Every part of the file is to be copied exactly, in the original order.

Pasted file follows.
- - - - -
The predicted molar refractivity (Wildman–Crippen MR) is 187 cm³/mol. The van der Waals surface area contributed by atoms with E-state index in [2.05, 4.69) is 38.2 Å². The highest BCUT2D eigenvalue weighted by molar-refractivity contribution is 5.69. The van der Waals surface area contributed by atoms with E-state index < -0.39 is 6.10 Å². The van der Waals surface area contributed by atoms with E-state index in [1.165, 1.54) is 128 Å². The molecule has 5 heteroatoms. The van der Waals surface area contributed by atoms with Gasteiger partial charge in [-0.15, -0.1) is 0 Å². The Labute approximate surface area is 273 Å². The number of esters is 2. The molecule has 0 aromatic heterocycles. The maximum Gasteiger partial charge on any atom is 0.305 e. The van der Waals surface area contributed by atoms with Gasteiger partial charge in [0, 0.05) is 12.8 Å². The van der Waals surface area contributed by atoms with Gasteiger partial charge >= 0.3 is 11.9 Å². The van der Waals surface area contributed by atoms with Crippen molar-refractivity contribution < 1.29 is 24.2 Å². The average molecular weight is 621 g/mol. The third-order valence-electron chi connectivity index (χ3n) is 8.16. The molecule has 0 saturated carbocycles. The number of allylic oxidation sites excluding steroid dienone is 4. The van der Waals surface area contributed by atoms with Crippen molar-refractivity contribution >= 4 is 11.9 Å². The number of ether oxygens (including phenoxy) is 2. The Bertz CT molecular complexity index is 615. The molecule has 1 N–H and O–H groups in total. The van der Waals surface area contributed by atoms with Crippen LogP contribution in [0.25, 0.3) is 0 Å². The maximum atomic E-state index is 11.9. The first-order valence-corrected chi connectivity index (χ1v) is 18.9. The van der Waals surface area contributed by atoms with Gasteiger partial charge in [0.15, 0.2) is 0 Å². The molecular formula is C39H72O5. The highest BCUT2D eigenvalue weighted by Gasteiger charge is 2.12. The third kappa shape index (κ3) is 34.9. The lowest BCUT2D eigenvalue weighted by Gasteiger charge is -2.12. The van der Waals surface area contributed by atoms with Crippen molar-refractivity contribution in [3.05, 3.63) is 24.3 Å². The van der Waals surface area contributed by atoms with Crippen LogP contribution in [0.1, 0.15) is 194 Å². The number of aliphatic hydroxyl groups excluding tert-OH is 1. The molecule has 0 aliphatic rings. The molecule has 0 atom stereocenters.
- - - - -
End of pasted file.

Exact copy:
The predicted molar refractivity (Wildman–Crippen MR) is 187 cm³/mol. The van der Waals surface area contributed by atoms with E-state index in [2.05, 4.69) is 38.2 Å². The highest BCUT2D eigenvalue weighted by molar-refractivity contribution is 5.69. The van der Waals surface area contributed by atoms with E-state index < -0.39 is 6.10 Å². The van der Waals surface area contributed by atoms with E-state index in [1.165, 1.54) is 128 Å². The molecule has 5 heteroatoms. The van der Waals surface area contributed by atoms with Gasteiger partial charge in [-0.15, -0.1) is 0 Å². The Labute approximate surface area is 273 Å². The number of esters is 2. The molecule has 0 aromatic heterocycles. The maximum Gasteiger partial charge on any atom is 0.305 e. The van der Waals surface area contributed by atoms with Gasteiger partial charge in [0, 0.05) is 12.8 Å². The van der Waals surface area contributed by atoms with Gasteiger partial charge >= 0.3 is 11.9 Å². The van der Waals surface area contributed by atoms with Crippen molar-refractivity contribution < 1.29 is 24.2 Å². The average molecular weight is 621 g/mol. The third-order valence-electron chi connectivity index (χ3n) is 8.16. The molecule has 0 saturated carbocycles. The number of allylic oxidation sites excluding steroid dienone is 4. The van der Waals surface area contributed by atoms with Crippen molar-refractivity contribution >= 4 is 11.9 Å². The number of ether oxygens (including phenoxy) is 2. The Bertz CT molecular complexity index is 615. The molecule has 1 N–H and O–H groups in total. The van der Waals surface area contributed by atoms with Crippen LogP contribution in [0.25, 0.3) is 0 Å². The maximum atomic E-state index is 11.9. The first-order valence-corrected chi connectivity index (χ1v) is 18.9. The van der Waals surface area contributed by atoms with Gasteiger partial charge in [0.15, 0.2) is 0 Å². The molecular formula is C39H72O5. The highest BCUT2D eigenvalue weighted by Gasteiger charge is 2.12. The third kappa shape index (κ3) is 34.9. The lowest BCUT2D eigenvalue weighted by Gasteiger charge is -2.12. The van der Waals surface area contributed by atoms with Crippen molar-refractivity contribution in [3.05, 3.63) is 24.3 Å². The van der Waals surface area contributed by atoms with Crippen LogP contribution in [0.1, 0.15) is 194 Å². The number of aliphatic hydroxyl groups excluding tert-OH is 1. The molecule has 0 aliphatic rings. The molecule has 0 atom stereocenters.